Lawsuit: Void Texas’ new execution procedure

Deborah W. Denno in The Austin American-Statesman, March 29, 2011

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Texas’ new procedure for executing condemned murderers should be invalidated because prison officials did not comply with state law in adopting it, two condemned murderers alleged this morning in a new lawsuit seeking to block their scheduled date with the death chamber.

In a suit filed in an Austin state court, attorneys for Cleve Foster and Humberto Leal contend that Texas’ new execution protocol — replacing sodium thiopental with pentobarbital as one of three drugs used in lethal injections — violated the state Administrative Procedures Act.

Reason: Officials with the Texas Department of Criminal Justice did not follow proper procedure in adopting the new protocol.

According to the suit, TDCJ announced on March 16 — less than three weeks before Foster’s scheduled execution — that it would change the drugs used. Foster is slated for execution on April 5.

The lawsuit contends that since November 2010, Foster made numerous public information requests and pleas for information regarding the drugs TDCJ planned to use to execute him, but prison officials delayed their response and made the decision to change drugs without required public input — or input from Foster and other condemned convicts.

“Executions, and the manner in which we carry them out, are of unique public interest and importance, and precisely the sort of decisions and procedures that should be aired in the light of day,” said Maurie Levin, Foster’s attorney.

“The requirements of transparency, deliberation, and accountability reflected in the APA are even more imperative when we are carrying out the ultimate act that Texas can take against one of its citizens. In its rush to execute Mr. Foster, Texas has violated the law and circumvented the open government process.”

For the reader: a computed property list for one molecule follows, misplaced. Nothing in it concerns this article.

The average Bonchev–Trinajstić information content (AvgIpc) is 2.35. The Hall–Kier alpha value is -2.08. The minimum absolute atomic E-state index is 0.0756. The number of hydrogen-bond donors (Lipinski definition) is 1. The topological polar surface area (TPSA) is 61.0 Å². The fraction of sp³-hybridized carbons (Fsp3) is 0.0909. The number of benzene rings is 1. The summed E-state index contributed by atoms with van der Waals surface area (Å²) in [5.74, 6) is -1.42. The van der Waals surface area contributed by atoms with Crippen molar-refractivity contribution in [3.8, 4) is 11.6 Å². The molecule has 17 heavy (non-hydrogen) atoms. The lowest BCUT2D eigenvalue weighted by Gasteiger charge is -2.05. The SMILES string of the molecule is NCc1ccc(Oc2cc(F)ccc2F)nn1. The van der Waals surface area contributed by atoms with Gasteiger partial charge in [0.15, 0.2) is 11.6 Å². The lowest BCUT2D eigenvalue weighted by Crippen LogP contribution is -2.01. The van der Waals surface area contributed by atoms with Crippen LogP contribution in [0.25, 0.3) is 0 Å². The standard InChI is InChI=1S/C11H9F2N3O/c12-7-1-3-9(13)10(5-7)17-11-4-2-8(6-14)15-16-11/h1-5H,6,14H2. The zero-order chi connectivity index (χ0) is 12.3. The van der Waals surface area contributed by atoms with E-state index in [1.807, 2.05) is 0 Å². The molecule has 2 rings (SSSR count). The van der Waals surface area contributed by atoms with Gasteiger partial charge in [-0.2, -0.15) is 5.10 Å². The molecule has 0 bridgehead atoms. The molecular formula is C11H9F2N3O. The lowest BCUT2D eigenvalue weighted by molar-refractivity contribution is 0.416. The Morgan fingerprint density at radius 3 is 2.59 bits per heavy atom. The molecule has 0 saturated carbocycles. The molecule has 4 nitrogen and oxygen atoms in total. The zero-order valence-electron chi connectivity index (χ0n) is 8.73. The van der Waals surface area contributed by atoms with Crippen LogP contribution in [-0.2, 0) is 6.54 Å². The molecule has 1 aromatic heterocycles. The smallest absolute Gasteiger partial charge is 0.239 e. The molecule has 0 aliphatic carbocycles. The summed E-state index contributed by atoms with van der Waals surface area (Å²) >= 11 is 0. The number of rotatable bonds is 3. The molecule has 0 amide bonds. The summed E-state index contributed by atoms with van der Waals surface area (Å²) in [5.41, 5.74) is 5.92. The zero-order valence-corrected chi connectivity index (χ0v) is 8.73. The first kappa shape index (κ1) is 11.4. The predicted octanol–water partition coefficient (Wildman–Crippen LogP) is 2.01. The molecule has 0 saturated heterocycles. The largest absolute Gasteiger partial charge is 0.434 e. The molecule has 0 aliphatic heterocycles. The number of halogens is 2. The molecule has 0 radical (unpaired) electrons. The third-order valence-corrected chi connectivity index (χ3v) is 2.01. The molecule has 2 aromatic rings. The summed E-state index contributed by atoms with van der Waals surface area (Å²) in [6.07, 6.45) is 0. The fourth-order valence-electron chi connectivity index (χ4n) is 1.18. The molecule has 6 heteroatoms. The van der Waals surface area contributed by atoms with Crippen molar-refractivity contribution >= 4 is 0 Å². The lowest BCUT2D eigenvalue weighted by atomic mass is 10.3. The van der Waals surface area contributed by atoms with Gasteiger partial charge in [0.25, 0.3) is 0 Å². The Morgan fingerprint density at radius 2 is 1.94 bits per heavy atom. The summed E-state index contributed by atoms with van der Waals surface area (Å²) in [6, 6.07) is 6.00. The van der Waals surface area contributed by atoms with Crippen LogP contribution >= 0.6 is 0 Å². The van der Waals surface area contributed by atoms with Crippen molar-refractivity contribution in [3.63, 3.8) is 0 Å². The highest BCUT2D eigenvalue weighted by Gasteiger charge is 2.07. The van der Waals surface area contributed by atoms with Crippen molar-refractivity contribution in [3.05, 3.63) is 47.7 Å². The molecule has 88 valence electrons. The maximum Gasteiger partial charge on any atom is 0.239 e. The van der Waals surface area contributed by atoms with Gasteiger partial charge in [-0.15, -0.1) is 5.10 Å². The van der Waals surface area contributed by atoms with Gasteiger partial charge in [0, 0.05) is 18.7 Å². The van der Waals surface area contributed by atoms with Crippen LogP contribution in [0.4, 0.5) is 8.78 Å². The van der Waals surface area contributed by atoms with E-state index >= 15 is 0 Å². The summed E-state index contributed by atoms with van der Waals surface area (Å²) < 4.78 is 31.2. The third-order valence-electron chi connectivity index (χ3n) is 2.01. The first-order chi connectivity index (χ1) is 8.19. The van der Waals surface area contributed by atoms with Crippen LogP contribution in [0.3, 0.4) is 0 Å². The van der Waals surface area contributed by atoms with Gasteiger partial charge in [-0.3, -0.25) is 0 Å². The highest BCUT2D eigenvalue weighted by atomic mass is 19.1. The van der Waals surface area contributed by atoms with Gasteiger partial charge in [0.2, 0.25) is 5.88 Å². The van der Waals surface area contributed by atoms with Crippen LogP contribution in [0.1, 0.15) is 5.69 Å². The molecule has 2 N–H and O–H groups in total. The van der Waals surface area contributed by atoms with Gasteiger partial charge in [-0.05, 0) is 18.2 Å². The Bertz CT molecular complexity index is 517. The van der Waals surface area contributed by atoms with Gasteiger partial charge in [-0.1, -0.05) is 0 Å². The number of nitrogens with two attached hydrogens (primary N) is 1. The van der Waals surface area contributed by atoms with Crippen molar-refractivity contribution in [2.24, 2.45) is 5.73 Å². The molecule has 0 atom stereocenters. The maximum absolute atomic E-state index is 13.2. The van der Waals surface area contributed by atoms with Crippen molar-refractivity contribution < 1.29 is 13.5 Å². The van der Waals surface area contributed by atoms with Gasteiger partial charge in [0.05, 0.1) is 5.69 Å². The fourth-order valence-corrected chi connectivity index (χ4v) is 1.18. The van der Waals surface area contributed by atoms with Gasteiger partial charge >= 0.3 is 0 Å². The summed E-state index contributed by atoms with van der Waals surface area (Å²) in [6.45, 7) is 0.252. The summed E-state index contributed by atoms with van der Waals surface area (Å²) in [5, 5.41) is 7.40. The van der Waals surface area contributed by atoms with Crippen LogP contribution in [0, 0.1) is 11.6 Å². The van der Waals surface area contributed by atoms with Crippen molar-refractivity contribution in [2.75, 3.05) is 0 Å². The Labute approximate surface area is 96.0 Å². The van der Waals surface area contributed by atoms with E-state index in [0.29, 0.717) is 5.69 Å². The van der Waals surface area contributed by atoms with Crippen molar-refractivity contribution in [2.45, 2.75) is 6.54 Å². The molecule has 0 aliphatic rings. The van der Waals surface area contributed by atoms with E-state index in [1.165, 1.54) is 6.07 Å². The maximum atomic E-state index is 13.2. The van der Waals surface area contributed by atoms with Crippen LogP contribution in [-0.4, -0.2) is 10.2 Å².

Court officials said no hearing has been set in the case.

If the Travis County court invalidates the change in drugs because state law was not followed, the state would be forced to resort to using the previous drug — which has become unavailable in the United States.

Leal, a Mexican citizen, is scheduled for execution on July 7.

Prison officials said they had no immediate comment on pending litigation. Some officials had earlier said they expected legal challenges when the execution drug was changed.

Some legal experts were critical of the process Texas used to change its lethal drug mix, as well.

“Lack of transparency and the problems that ensue from it constitute one of the largest challenges to ensuring constitutionally viable lethal injection procedures, said Deborah Denno, a law professor at Fordham University and a nationally recognized expert on the death penalty and injection.

“The State of Texas’s under-the-table method for dealing with a drug shortage is unacceptable and adds to the ongoing pattern of debacles the state has experienced since its first-ever lethal injection execution in 1982.”